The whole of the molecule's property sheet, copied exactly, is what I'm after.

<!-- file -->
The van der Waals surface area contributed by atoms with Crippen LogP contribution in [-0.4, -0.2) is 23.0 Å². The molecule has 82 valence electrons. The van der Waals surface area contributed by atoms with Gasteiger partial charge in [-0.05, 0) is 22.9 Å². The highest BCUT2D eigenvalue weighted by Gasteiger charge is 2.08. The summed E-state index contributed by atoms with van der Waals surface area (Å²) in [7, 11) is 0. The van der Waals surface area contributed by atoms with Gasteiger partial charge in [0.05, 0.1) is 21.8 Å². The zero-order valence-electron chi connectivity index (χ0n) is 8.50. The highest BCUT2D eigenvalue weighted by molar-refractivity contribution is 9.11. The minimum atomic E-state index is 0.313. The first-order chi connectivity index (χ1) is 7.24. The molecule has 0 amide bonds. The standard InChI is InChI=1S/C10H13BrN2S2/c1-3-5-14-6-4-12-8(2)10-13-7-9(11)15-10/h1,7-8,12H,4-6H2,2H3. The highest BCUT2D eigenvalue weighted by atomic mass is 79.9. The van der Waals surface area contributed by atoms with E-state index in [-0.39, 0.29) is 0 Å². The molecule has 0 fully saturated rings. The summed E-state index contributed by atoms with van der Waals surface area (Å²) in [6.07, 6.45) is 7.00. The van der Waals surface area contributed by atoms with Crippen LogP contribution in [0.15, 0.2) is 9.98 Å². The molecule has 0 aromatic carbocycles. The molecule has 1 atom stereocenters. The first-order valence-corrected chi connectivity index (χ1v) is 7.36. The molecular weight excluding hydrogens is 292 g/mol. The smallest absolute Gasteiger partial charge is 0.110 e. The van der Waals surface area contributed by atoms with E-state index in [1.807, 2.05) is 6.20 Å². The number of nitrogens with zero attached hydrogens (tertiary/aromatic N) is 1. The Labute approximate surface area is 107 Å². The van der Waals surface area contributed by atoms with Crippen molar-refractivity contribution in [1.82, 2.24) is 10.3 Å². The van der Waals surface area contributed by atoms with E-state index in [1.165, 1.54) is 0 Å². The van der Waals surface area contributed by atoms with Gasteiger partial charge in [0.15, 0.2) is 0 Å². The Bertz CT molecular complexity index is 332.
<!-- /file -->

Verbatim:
The van der Waals surface area contributed by atoms with Crippen LogP contribution in [-0.4, -0.2) is 23.0 Å². The molecule has 82 valence electrons. The van der Waals surface area contributed by atoms with Gasteiger partial charge in [-0.05, 0) is 22.9 Å². The highest BCUT2D eigenvalue weighted by Gasteiger charge is 2.08. The summed E-state index contributed by atoms with van der Waals surface area (Å²) in [7, 11) is 0. The van der Waals surface area contributed by atoms with Gasteiger partial charge in [0.05, 0.1) is 21.8 Å². The zero-order valence-electron chi connectivity index (χ0n) is 8.50. The highest BCUT2D eigenvalue weighted by molar-refractivity contribution is 9.11. The minimum atomic E-state index is 0.313. The first-order chi connectivity index (χ1) is 7.24. The molecule has 0 amide bonds. The standard InChI is InChI=1S/C10H13BrN2S2/c1-3-5-14-6-4-12-8(2)10-13-7-9(11)15-10/h1,7-8,12H,4-6H2,2H3. The highest BCUT2D eigenvalue weighted by atomic mass is 79.9. The van der Waals surface area contributed by atoms with E-state index in [-0.39, 0.29) is 0 Å². The molecule has 0 fully saturated rings. The summed E-state index contributed by atoms with van der Waals surface area (Å²) in [6.07, 6.45) is 7.00. The van der Waals surface area contributed by atoms with Crippen LogP contribution in [0.15, 0.2) is 9.98 Å². The molecule has 0 aromatic carbocycles. The molecule has 1 atom stereocenters. The first-order valence-corrected chi connectivity index (χ1v) is 7.36. The molecular weight excluding hydrogens is 292 g/mol. The smallest absolute Gasteiger partial charge is 0.110 e. The van der Waals surface area contributed by atoms with E-state index in [1.807, 2.05) is 6.20 Å². The number of nitrogens with zero attached hydrogens (tertiary/aromatic N) is 1. The Labute approximate surface area is 107 Å². The van der Waals surface area contributed by atoms with Crippen molar-refractivity contribution in [1.82, 2.24) is 10.3 Å². The van der Waals surface area contributed by atoms with E-state index in [1.165, 1.54) is 0 Å². The van der Waals surface area contributed by atoms with Gasteiger partial charge in [0.15, 0.2) is 0 Å². The Bertz CT molecular complexity index is 332.